Nelesi mapped the body and examined bodies as cartographic metaphors. She experiments with means of mapping traces of the body’s presence in our environment; catalogues body-centric metaphors for orienting ourselves in the world; and offers a map of New York refashioned as a body with organs and a catalogue of the body as a landscape of parts, each representing a different temporality — of life, death, regeneration.
Rachael mapped our relationships with trash by documenting the trash generated by one person, and one family, over the course of a day or a week; by mapping our imagined landscapes of disposal; by tracing the lifespan of a plastic bag; and by materializing — in the form of a bureau — how we often “preserve” our e-waste in the deep recesses of our desk drawers, simply because we don’t know how to responsibly dispose of it!
Shibani mapped population displacement and neighborhood relocation in Mumbai. She used CartoDB to map flows of resettlement and relocation, and to relate those flows to nearby environmental concerns, including toxic industries and sites of infrastructural concentration. She then employed ethnographic research, participatory mapping, and illustration to map residents’ perceptions of their homes at the neighborhood and household scale. And she employed provocative methods and materials — a pin-hole viewer, yarn, etc. — to capture the various phenomenological and affective dimensions of “sense of place” that are often absent in traditional “development” cartography.
Witold offered a brilliant atlas of “libidinal cartographies.” He builds upon psychogeographic methodologies; I’ll allow him to explain:
The libidinal cartographer… has some shiny new tools in her kit, on account of half a century of theoretical work and technological advances. The experiential solipsism that the psychogeographers sought and failed to overcome has since been addressed by, among others, the work of Deleuze and Guattari. They allow the libidinal cartographer to move away from models of the discrete liberal subject and to substitute a vision of the subject plugged into the city as an assemblage or social machine, which continually produces and reproduces itself through circuits of desire and distributions of intensities. Approaching the city as this kind of communications infrastructure does not exactly salvage experiential intersubjectivity, but it allows the psychogeographer to embrace difference while continuing to look for opportunities to decode, deterritorialize, and destratify space on the molecular level. These operations may then modify the flows of (libidinal) intensities within the assemblage, perhaps opening up new lines of flight — that is to say, freeing places to be more than locales for capitalist modes of desiring-production. This post-structuralist re-framing, I propose, thus leaves intact the basic aim of psychogeography, while dispelling the problem of intersubjectivity that led the Situationists to abandon the project.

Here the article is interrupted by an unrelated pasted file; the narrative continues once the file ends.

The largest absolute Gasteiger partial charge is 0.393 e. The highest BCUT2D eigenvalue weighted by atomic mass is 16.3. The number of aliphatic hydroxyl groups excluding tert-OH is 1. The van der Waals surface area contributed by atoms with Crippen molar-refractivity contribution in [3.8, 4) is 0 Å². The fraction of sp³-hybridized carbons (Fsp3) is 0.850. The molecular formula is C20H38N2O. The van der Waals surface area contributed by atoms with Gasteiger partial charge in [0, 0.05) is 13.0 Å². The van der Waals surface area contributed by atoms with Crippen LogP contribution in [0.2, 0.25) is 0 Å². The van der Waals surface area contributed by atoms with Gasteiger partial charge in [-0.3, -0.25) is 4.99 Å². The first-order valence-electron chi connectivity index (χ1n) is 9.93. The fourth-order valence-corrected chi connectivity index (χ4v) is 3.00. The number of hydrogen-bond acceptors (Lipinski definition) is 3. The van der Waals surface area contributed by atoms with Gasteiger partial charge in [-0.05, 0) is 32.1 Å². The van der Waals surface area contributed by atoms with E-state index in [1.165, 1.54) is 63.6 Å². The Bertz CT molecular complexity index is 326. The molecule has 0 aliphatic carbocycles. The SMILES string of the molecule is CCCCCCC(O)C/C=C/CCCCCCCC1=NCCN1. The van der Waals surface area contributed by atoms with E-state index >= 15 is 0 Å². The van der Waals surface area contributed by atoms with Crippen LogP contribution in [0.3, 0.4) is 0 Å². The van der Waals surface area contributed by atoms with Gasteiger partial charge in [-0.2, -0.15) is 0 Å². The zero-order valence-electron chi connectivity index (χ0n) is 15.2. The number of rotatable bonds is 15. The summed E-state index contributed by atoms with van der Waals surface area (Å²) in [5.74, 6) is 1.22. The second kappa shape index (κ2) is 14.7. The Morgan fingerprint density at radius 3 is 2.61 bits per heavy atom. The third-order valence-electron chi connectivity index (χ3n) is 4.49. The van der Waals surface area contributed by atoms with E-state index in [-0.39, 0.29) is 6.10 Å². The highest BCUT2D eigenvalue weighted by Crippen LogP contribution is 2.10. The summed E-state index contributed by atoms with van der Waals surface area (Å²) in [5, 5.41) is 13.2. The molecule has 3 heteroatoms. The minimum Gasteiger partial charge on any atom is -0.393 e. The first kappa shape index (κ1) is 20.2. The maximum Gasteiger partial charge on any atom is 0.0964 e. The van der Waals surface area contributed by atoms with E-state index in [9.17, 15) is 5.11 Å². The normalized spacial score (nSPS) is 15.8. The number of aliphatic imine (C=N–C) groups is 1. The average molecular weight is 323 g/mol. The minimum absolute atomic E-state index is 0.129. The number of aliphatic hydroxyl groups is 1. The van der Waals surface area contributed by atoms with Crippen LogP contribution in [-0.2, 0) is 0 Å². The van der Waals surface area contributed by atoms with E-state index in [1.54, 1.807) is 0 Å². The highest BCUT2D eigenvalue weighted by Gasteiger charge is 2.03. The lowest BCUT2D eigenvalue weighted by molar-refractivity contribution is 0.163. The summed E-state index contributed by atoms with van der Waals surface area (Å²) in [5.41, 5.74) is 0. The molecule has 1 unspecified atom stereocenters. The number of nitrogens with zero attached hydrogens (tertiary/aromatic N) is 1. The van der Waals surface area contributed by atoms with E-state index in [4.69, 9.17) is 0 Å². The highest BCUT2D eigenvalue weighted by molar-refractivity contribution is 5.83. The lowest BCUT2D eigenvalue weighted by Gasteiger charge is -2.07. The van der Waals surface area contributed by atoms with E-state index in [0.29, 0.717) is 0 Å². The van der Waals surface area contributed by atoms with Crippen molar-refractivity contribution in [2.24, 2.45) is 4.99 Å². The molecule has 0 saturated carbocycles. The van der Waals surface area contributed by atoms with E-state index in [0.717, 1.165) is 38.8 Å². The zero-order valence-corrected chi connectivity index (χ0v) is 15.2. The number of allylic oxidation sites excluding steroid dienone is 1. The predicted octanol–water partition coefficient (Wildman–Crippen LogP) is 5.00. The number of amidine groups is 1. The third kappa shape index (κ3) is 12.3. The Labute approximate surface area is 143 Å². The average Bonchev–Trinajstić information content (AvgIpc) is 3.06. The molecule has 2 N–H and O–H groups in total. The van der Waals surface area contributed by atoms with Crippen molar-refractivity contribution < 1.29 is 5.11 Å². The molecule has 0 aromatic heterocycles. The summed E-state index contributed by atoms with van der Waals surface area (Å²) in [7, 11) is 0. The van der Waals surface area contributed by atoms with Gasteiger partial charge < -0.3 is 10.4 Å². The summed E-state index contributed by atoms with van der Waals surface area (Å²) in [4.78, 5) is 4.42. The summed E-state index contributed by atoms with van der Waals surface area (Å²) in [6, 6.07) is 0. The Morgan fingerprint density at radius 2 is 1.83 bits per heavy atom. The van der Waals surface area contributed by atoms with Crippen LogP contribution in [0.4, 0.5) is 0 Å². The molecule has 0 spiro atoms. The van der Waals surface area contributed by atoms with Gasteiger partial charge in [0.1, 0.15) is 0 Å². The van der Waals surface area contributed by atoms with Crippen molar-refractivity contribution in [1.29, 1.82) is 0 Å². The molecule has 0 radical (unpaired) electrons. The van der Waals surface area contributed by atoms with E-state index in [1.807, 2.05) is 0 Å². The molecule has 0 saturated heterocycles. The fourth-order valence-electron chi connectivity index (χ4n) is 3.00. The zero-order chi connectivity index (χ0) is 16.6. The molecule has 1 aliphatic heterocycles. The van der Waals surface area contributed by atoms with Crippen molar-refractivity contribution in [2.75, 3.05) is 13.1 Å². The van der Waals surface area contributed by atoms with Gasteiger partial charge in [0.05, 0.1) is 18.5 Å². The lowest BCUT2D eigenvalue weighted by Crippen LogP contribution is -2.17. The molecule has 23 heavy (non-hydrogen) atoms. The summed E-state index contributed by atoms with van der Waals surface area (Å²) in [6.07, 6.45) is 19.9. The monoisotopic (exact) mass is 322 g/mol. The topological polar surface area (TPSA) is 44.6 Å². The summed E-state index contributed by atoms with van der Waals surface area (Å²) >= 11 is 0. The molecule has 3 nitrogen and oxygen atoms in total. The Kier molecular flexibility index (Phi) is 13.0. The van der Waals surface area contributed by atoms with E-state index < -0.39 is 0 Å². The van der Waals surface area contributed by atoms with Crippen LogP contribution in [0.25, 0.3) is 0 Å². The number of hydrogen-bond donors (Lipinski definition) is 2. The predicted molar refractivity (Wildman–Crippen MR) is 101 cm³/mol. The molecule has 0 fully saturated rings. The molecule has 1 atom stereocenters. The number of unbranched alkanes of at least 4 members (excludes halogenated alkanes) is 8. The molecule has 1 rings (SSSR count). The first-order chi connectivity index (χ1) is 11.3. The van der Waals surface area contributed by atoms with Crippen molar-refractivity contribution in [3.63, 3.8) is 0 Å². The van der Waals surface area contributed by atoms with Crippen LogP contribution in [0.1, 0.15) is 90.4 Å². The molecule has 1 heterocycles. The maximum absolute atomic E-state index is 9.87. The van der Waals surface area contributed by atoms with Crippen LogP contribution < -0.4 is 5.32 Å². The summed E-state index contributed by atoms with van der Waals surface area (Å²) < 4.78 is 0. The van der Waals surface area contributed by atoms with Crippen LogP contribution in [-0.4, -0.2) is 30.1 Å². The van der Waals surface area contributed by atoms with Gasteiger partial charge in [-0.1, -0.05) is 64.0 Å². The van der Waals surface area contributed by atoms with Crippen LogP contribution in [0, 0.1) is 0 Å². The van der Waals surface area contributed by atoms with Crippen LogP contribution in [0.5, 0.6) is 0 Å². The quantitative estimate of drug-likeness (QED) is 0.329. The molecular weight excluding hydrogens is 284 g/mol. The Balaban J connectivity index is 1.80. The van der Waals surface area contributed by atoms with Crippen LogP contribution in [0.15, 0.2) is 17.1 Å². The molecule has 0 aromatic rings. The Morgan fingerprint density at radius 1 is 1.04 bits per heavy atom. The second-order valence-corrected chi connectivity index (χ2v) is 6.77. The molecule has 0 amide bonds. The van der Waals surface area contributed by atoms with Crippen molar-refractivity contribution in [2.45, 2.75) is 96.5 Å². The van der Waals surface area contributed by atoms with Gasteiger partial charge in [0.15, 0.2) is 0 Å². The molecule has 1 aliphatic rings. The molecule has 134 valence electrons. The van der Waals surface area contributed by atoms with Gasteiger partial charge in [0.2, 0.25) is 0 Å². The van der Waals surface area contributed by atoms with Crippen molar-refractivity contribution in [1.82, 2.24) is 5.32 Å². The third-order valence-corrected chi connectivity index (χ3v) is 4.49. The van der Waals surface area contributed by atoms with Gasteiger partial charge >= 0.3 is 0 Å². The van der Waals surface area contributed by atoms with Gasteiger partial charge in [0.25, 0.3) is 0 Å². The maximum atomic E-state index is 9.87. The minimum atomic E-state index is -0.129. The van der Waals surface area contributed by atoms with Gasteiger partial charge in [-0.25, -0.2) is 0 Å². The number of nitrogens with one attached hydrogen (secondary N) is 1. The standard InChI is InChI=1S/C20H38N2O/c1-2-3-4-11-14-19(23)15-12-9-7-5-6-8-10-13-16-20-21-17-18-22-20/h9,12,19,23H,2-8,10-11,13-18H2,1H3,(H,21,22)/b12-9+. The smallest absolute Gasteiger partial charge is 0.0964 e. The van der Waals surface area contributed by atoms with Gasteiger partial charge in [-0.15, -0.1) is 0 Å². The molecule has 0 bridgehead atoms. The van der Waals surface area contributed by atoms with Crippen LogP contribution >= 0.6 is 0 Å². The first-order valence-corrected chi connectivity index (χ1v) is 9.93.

He offers a sketch-map of a libidinal landscape and documented of an electrophysiological experiment to map affective engagement with various sites along a walking route. Has atlas also contains a topographic sculpture of the city-as-body and a game-space map of Coney Island as a libidinal zone.
And finally, Zanny used maps to explore spatiopolitics in Ecuador — from the continental scale, down to the scale of an individual market in Quito, the site of her fieldwork. Each page of her atlas employs the same four scales of analysis, across four different subjectivities: citizens, explorers, “official” political actors, and tourists.